On Saturday I decided it was time to reclaim my bedroom as a bedroom instead of an all-purpose dumping ground for junk. Probably due to it being the room nearest the front door, FL comes in and drops whatever he is carrying: trailer lights, overalls, books, incoming post, golf balls, newspapers, hats, boots, deckchairs, bag of charcoal, weedkiller… you get the idea. After a discussion about allowing the children to use the room to access our brand new erratic Broadband connection (“It’s a bedroom not a computer room”) I decided to take him at his word and civilise the place. It had been getting me down for a long time. Especially the layers of newspaper on the floor by the fireplace, ready to soak up the next flood. So I got my son to help move the wardrobe (which is Victorian, is almost impossible to shift and came with the farm) and moved it away from the damp wall, so at least the wall will have a chance to dry out and my clothes won’t get mouldy. And I boxed up my books so that I could store them at the dry end of the room. And arranged the two armchairs and the sofa (excess furniture stored here as there is no room anywhere else) at the potentially-wet end in the hope that if it stays dry it will be somewhere nice to sit now that we have central heating!
So anyway, I was in the middle of all this, vacuuming spiders’ webs and scrubbing the leather chairs with anti-mould cleaner (!) when there was a knock at the front door. There stood a very frail old lady and a younger woman, asking tentatively if they could walk round the yard, because Mrs T. used to live on the farm, from 1948 to 1960! She wanted to see it again before she died. She is 86. Well, given my recent interest in the history of the place, I wasn’t about to send her away! Despite being in a state of total chaos, I invited them inside and showed them round. It was fascinating! Mrs T remembered that my bedroom used to be their “parlour” and a milk house (which FL had knocked through in the 1970’s to make one room.) She also remembered her husband falling through the floor because the parlour was so damp and that they had to get “the overseer” to replace the floor. “We couldn’t use it for months”. Ah ha! This is very interesting! There is clearly something we don’t know about the basic position or structure of the house – maybe an underground spring?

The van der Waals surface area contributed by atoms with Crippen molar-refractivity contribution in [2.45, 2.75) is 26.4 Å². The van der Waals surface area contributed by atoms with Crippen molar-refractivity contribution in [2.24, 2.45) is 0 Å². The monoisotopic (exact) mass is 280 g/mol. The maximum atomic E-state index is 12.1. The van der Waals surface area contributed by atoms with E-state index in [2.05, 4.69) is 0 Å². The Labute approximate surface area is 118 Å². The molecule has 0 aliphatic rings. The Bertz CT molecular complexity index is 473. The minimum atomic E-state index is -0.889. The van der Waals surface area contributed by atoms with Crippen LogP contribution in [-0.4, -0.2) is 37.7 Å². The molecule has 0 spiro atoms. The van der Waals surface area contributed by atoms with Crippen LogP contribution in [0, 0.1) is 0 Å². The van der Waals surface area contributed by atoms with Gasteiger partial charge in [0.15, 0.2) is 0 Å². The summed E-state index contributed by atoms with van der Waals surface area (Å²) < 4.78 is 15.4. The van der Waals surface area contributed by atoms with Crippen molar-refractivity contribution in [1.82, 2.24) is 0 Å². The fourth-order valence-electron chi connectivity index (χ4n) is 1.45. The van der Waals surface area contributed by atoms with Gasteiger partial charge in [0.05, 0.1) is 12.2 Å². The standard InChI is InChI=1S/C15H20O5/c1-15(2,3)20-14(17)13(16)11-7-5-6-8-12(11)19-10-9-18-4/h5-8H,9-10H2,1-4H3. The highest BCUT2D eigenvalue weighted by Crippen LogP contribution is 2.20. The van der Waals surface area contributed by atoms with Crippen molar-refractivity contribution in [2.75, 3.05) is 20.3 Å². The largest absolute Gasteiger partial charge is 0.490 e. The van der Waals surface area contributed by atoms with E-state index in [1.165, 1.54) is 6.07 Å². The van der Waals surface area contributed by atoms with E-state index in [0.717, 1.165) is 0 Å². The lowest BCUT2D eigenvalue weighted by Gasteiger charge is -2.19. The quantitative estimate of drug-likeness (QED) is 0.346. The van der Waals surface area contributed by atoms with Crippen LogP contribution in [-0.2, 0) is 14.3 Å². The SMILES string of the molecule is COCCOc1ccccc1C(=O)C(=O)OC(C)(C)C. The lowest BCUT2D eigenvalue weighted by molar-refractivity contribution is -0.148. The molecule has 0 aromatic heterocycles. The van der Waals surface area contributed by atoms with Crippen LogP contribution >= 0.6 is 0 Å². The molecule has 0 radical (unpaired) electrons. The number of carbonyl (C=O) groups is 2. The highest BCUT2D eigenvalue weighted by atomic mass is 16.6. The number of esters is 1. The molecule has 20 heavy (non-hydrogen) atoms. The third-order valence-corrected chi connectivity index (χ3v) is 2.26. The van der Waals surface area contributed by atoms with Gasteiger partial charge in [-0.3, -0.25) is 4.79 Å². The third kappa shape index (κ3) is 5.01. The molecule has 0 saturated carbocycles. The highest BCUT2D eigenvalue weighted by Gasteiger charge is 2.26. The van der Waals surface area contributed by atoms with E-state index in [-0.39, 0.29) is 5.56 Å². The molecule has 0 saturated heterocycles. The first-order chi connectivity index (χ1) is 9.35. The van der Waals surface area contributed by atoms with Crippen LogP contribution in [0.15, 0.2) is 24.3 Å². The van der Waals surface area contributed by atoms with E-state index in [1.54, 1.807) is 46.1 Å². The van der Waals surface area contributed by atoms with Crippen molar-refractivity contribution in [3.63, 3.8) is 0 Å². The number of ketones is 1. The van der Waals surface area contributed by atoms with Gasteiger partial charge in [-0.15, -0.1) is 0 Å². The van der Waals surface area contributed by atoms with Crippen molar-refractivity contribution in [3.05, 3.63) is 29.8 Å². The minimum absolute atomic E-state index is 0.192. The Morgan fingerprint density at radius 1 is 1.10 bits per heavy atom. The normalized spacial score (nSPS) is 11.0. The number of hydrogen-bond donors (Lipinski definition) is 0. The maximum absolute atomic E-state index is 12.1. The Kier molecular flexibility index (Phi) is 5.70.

In the front room she remembered scrubbing the peat smoke stains off the ceiling, and watching the water pour off Bennachie during a big storm when “all Mrs Pirie’s chickens drowned”! I wanted to make them a cup of tea and encourage more memories, but she was quite embarrassed to have interrupted me in my mess of cleaning. I also suggested they knock at the door of the Steadings conversions as my nearest neighbour would have been kind enough to show her round the former stables, I am sure. “Oh no! We couldn’t do that!” But she told me that while she lived here, a family had arrived asking to see the stables, (“Missionaries from Africa”) and that their childhood heights were scratched on the door to the loft! What a shame that has long gone “For firewood, no doubt,” she remarked.
FL was sorry not to have been at home when they called. He would have had so many questions to ask her!
Then on Sunday, we (FL, me and the kids) went to an Open Day at Birnie archaeological dig. Every summer, the same team spends a month working on the site of an Iron Age settlement where you can clearly see the remains of a roundhouse which was destroyed in a fire. The archaeologist was an excellent teacher and brought the dig to life for quite a crowd of visitors. At the end of the site tour, he showed the “finds” – a beautiful glass bead, a tiny marble, the clasp of a belt. He also encouraged us to go to Birnie Kirk, where some old tombstones had been uncovered for one day only. That’s the photo at the head of this post. A gravestone from 1711. It is kept covered by a protective membrane and a layer of grass. See how the grass has taken on the shape of the carving?